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PostPosted: Wed May 10, 2017 2:40 pm 
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Hooleh wrote:
As you know, the need to get new whistles is infinite.

On the contrary, I'd say it's very small (perhaps infinitesimal) once you've found the right ones!

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And we in dreams behold the Hebrides.


Some old stuff, written and played by me


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PostPosted: Wed May 10, 2017 4:10 pm 
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Peter Duggan wrote:
Hooleh wrote:
As you know, the need to get new whistles is infinite.

On the contrary, I'd say it's very small (perhaps infinitesimal) once you've found the right ones!


Yes, that will hold true. For a regular person. Someone put it nicely about themselves somewhere a while back - maybe even this forum, I don't remember - that they have a serious case of IAS (Instrument Acquiring Syndrome), which I can totally sympathise with. :lol:

But on a more serious note, it's absolutely true that one doesn't need to have tons of whistles if they have the right one(s). It just happens to be so that whistles are instruments just in the right price range in a way that acquiring a new one will rarely get you bankrupt, but there are still very notable differences between different whistles so it is not money down the drain to have a repertoar.
What I mean is that when it comes to whistles, the threshold to purchase a new instrument (without selling the previous one away) is so much lower than, say, with uilleann pipes, piano, drums etc.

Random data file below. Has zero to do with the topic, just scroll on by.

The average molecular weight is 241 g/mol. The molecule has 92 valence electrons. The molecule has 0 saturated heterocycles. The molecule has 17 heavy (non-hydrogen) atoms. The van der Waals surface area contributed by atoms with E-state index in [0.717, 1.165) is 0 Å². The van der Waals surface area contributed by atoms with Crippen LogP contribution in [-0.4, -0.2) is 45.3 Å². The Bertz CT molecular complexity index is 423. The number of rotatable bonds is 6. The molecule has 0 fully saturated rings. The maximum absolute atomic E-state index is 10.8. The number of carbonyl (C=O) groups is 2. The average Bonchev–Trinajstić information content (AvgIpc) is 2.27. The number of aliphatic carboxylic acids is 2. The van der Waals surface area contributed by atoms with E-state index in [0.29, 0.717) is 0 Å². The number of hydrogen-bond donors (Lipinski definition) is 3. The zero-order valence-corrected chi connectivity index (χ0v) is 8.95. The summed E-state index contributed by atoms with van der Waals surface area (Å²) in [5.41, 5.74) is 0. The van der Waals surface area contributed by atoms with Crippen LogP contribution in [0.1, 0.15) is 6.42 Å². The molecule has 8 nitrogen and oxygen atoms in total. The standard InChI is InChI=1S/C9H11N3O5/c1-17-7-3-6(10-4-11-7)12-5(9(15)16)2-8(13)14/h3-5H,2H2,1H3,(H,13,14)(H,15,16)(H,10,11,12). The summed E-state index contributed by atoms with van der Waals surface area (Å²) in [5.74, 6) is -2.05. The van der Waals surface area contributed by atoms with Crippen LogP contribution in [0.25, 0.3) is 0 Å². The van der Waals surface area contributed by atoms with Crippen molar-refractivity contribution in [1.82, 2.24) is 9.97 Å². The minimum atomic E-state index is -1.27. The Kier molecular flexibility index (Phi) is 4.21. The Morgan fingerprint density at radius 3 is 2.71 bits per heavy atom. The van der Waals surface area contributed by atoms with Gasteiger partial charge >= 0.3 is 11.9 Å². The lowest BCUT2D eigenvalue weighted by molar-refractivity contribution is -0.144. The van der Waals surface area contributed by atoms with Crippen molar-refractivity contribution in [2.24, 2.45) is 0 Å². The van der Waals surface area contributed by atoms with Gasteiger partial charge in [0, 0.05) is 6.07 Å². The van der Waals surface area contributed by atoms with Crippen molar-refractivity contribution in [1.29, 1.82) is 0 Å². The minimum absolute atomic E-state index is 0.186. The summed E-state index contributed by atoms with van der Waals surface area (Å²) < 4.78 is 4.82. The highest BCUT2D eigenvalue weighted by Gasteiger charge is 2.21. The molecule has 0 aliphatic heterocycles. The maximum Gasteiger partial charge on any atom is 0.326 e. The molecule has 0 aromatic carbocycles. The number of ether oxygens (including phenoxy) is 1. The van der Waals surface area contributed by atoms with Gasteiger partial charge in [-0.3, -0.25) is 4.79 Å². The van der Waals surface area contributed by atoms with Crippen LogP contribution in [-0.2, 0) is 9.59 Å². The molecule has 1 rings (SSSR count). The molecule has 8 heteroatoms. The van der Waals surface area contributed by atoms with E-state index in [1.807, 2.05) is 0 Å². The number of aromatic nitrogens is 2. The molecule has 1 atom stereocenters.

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PostPosted: Thu May 11, 2017 7:20 am 
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Peter Duggan wrote:
I'd say it's very small (perhaps infinitesimal) once you've found the right ones!


I beg to differ on two grounds

1) if you do "legit" gigs you really need high and low whistles to cover every chromatic key, so from the get-go you need a dozen or so whistles. (A piece has 6 sharps, and you grab a whistle that does it... then the composer says "I need that an octave lower" and you'd better have that whistle.) Of course it's different if somebody is a pure ITM session player, where you really only need one whistle. (For sure I've shown up at sessions with a D only.)

2) (and this is the main thing) the perfect whistle has never, and can never, be made. Each whistle is a balance of compromises, and each whistle balances those compromises in a unique way.

Yes your current "right one" is the best balance of the whistles you've been able to try, but that doesn't mean that there aren't whistles that do it better (perhaps yet to be made, perhaps by makers who haven't started making yet).

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Richard Cook
1978 Quinn uilleann pipes
1945 Starck Highland pipes
Goldie Low D whistle


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PostPosted: Thu May 11, 2017 7:44 am 
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pancelticpiper wrote:
I beg to differ on two grounds

You might well, but you're actually misinterpreting me because I agree with everything you say below...

Quote:
1) if you do "legit" gigs you really need high and low whistles to cover every chromatic key, so from the get-go you need a dozen or so whistles. (A piece has 6 sharps, and you grab a whistle that does it... then the composer says "I need that an octave lower" and you'd better have that whistle.)

Yes, I have a complete chromatic set from high E to low D (well, pending imminent alto F# and G# bodies) from one maker. In my case, Hans Bracker. They cover perhaps 80 to 90% of my needs.

Quote: